Some cities and towns, hoping to avoid a draft (and the charge of being unpatriotic), offered bounties to encourage enlistment. The Evansville [Ind.] Weekly Gazette reported on August 2, 1862 that the Vanderburgh County Board of Commissioners voted to offer a $50 bounty “to each volunteer entering the service of the United States for three years or during the war, in a company of infantry, to be raised in Vanderburgh county. . . .”  By late 1864, Vanderburgh County gave men liable to the draft the opportunity to pay $30 into a fund with the County Auditor. (See “City News,” Evansville [Ind.] Weekly Gazette, January 19, 1865, 2) According to the Gazette, those paying into this fund would “secure one of two prizes: first, immunity from the draft, or if drafted, they secure a bounty of five hundred or eight hundred dollars.” In some locations, men who did not want to join the fight formed private organizations where membership fees helped to pay for substitutes if members were drafted.

                As the war came to a close, some counties, townships, and towns were forced to consider how to pay for all the bounties offered. Many entities issued bonds without any legal authority to do so. In March 1865, the Indiana General Assembly passed “An Act to legalize the issuing of bonds, and making appropriations, and the levy and assessment for taxes in certain cases.”

                Not all Indiana counties and communities embraced the bounty system. The February 3, 1865 Evansville [Ind.] Daily Journal reported:

 

The Owen County Journal says the draft meeting recently held in that county was largely attended, people being present from most, if not all, the townships. Nothing was done, however, except to vote down the proposition for the county to appropriate a bounty. The opposition, we are informed, came chiefly from men not liable to the draft.

 

                As the pool of available substitutes dwindled and the cost of obtaining a replacement increased, the potential for fraud also grew. The District Provost Marshal reported in the Evansville [Ind.] Daily Journal, January 6, 1865 of the tendencies of substitute brokers

 

. . . to cheat, swindle and defraud both the principal and the substitute, without producing any advantage whatever. . . it is, therefore, ordered that hereafter every substitute, upon being mustered in, shall be accompanied by his principal, that the whole of the money shall be paid to the substitute in the presence of the Board. . .

 

                As the dollar amount of bounties grew, some substitutes traveled around to enlist at higher paying locations; some enlisted in several different locations.  The Evansville Daily Journal reported on December 19, 1864 that “We learn that the last draft has failed to secure the men called for by the President, because their places were supplied by substitutes, who, as soon as they received the bounty, deserted.” The Princeton [Ind.] Union Clarion reported shortly thereafter on December 29, 1864 that four men were executed at Camp Burnside in Indianapolis for bounty-jumping and desertion. According to the same article “Some thirty bounty-jumpers, now in custody were brought up under guard and made to witness the miserable fate of their fellow criminals.”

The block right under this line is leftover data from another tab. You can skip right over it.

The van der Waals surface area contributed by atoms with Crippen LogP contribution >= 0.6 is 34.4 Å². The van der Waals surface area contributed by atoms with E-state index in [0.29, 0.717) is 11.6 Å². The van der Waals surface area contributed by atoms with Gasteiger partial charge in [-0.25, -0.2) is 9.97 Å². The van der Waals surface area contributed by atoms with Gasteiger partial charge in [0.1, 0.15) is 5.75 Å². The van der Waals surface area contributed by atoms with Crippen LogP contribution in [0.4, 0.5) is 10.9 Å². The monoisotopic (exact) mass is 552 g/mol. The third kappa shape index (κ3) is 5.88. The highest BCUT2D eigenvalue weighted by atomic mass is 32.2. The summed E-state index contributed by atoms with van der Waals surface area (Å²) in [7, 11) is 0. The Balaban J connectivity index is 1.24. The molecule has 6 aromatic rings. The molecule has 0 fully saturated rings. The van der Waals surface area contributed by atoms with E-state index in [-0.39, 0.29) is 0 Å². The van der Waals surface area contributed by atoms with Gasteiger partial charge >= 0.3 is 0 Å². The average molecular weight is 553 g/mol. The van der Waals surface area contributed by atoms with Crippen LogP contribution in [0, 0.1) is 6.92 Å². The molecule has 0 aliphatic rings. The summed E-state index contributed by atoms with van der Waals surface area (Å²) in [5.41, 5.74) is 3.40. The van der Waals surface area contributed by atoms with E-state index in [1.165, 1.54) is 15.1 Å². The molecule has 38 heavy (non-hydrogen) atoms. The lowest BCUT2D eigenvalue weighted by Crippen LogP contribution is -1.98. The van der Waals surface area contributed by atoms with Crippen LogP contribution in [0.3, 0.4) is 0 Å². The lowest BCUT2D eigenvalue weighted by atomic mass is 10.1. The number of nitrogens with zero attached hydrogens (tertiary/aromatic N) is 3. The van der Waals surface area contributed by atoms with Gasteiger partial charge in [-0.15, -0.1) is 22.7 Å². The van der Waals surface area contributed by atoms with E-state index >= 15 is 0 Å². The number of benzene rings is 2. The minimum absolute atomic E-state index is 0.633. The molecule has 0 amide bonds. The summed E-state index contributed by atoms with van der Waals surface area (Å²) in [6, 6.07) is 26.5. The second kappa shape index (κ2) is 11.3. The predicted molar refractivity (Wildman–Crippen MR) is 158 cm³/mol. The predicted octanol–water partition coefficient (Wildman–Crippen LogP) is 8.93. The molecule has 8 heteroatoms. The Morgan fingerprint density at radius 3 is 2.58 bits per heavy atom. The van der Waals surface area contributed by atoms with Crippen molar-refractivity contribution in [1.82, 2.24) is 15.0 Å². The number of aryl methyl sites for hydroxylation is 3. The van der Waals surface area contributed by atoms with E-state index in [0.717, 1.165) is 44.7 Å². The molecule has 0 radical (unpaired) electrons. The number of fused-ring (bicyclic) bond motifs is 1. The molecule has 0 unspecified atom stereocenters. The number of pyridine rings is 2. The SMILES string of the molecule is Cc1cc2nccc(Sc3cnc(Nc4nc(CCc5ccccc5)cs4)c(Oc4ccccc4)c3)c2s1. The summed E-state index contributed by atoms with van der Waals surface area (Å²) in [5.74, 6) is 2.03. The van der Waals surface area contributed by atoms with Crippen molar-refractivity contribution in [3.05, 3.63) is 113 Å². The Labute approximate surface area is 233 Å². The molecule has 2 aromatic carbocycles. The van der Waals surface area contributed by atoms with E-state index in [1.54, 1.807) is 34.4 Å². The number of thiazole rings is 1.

[4] Frederick Douglass, “How to End the War, Douglass Monthly, May 1861 accessed Primary Sources: Workshops in American History, Annenberg Learner; “From Washington,” Indianapolis [Ind.] Daily Sentinel, July 19, 1862, p. 2; “The Want of the Hour,” Evansville [Ind.] Weekly Gazette, August 2, 1862, p. 2 accessed ISL microfilm; Princeton [Ind.] Clarion, February 14, 1863, accessed Indiana State Library microfilm; U.S. Department of War, General Order No. 143, May 22, 1863, Orders and Circulars, 1797-1910, Records of the Adjutant General’s Office 1780-1917, Record Group 94, National Archives, accessed OurDocuments.gov; Samuel Smothers, Students’ Repository 1 (1863-1864): 24, 81 in Thornbrough, The Negro in Indiana (Indianapolis: Indiana Historical Bureau: 1957), 183; “Important Notice,” The Evansville Daily Journal, August 4, 1864, 3;  “General Order No. 21,” The Evansville [Ind.] Daily Journal, September 3, 1864, 2; “Harmonized on the Negro,” The Evansville [Ind.] Daily Journal, September 20, 1864, 2; Terrell, Report of Adjutant General, 7:660-92; Thornbrough, The Negro in Indiana 183, 187-205; Thornbrough, Indiana in the Civil War, 137-139, 195; V. Jacque Voegeli, Free but Not Equal: The Midwest and the Negro during the Civil War (Chicago: University of Chicago Press, 1969), 5-7, 36, 95-103; Geary, We Need Men, 30, 68, 78-86, 111; Darrel E. Bigham, On Jordan’s Banks (Lexington: University Press of Kentucky, 2006), 65-66, 81-88, 95-99; Foner, Fiery Trial, 208; Joseph P. Reidy, “The African American Struggle for Citizenship Rights in the Northern United States During the Civil War,” in Civil War Citizens, Race, Ethnicity, and Identity in America’s Bloodiest Conflict, ed. Susannah J. Ural, (New York: New York University Press, 2010), 213-15; Brian Taylor, “A Politics of Service: Black Northerners’ Debates over Enlistment in the American Civil War,” Civil War History 58 no. 4 (December 2012): 452-56 accessed at Project Muse; Smith, Lincoln and U.S. Colored Troops, 2, 4, 7, 19-21, 47, 74-75, 113.